Nico Rosberg secured pole position at the Mexican Grand Prix, beating team-mate Lewis Hamilton in qualifying for the fourth consecutive race.

Rosberg, who was 0.188 seconds faster than his Mercedes partner, has converted none of the previous three into a victory, beaten every time by Hamilton.

The Englishman was crowned world champion for the third time after beating Rosberg in the US GP last weekend.

Ferrari's Sebastian Vettel heads the second row from Red Bull's Daniil Kvyat.

The Russian's team-mate Daniel Ricciardo was fifth, ahead of the Williams of Valtteri Bottas and Felipe Massa, Max Verstappen's Toro Rosso and Mexican Force India driver Sergio Perez, whose every move was cheered by the packed grandstands around the Autodromo Hermanos Rodriguez.

Although the championship was decided in Austin, Texas, last Sunday, both Mercedes drivers arrived in Mexico City determined to win for their own reasons.

Hamilton wanted to underline his superiority this season, in which he won 10 of the 16 races, and Rosberg to show he was not a beaten man and that his team-mate still faced a fight both this season and next.

Hamilton appeared to have the edge when he was third fastest in the first session, less than 0.4secs slower than Rosberg despite using only the slower 'medium' tyres, and then set the pace in the second.

But on their first runs in the decisive top 10 shoot-out Rosberg was the man with the edge.

And as so often in this private Mercedes battle, the first runs were the decisive ones - neither improved on their second runs in the dying seconds of the session.

Hamilton has now not scored a pole position since the Italian Grand Prix back in early September.

But he may well not be overly concerned. He has beaten Rosberg in the last three races, despite being out-qualified in each.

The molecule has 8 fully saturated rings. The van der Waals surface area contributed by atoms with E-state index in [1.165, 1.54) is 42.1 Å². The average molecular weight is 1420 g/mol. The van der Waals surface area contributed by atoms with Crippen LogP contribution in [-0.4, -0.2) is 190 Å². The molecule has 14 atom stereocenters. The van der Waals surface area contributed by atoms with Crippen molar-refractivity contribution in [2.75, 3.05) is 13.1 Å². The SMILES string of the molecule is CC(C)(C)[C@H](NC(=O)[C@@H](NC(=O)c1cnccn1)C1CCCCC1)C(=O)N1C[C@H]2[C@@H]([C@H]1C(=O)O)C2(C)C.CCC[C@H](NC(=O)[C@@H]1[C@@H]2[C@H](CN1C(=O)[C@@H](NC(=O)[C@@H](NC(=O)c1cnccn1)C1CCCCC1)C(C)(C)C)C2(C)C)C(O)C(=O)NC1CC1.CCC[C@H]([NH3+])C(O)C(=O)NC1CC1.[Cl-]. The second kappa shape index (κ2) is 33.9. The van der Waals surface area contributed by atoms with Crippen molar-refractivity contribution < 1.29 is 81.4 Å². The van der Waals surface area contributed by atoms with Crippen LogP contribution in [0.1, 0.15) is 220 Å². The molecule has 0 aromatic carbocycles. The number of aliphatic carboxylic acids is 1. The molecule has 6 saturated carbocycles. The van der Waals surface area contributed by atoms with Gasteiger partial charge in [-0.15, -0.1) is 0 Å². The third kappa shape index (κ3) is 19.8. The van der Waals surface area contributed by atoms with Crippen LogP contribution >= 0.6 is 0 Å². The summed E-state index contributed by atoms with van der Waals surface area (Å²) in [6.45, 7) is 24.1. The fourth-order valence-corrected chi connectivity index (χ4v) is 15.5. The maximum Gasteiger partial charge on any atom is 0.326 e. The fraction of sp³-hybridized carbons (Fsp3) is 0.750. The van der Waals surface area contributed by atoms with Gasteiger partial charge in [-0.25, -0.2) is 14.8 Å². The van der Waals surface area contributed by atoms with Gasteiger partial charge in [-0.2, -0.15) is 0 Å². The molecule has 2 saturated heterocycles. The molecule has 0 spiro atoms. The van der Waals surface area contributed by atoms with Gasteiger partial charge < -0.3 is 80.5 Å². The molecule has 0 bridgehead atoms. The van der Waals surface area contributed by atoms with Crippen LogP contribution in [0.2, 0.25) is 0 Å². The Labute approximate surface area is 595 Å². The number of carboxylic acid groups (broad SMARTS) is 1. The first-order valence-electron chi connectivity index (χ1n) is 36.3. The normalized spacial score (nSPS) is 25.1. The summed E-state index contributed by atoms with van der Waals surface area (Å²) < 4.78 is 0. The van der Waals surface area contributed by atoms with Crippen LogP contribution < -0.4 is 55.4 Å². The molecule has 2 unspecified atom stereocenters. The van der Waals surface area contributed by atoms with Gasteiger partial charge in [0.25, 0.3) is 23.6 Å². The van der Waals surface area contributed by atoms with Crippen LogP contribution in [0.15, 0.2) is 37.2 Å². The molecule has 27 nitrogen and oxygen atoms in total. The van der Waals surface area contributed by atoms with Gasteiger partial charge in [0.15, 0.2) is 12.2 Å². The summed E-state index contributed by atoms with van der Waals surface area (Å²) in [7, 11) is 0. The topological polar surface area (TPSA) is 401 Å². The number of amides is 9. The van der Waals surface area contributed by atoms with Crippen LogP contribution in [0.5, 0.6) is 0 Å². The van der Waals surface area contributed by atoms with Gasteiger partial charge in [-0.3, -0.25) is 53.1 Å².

Rosberg suffered car problems in Russia when leading, but was well beaten in both Japan and the US as Hamilton put the seal on the title and secured his lifetime's ambition.

Mercedes in total control after all

The practice sessions had suggested that Mercedes may face more of a challenge in Mexico, where the high altitude of 2,285 metres (7,500 feet) means the cars' aerodynamics work less effectively and the engines are under more stress than at circuits with a lower elevation because of the thinner air.

Mercedes' lead over their rivals in the practice sessions had been much less than at recent races, but in the end they had a comfortable advantage.

Rosberg was nearly 0.4secs quicker than Vettel and the Red Bulls were nearly a second behind.

Rosberg said: "I felt good all weekend, have been quick in all sessions and found a good balance. I felt good and was able to get a good lap in."

Hamilton said: "This weekend Nico has been quick and I have been chipping away at it. There have been some areas where the car could be better and also my driving.

"There is quite a big difference between our set-ups this weekend. Perhaps the way we went was not the best for qualifying but it should be good for the race."

More McLaren woe

Meanwhile, it was another difficult day for McLaren, where Jenson Button did not even take part in qualifying because of recurring engine problems.

It did not make any difference because the 2009 world champion was due to start from the back anyway because of a series of penalties for using too many engine parts.

Team-mate Fernando Alonso, who also has engine penalties - although fewer than Button - could manage only 16th place and will also drop to the back, starting 19th ahead of his team-mate.

Vettel's Ferrari team-mate Kimi Raikkonen qualified 15th following a problem with his brakes and has been hit by a five-place grid penalty for changing his gearbox.

 

Courtesy BBC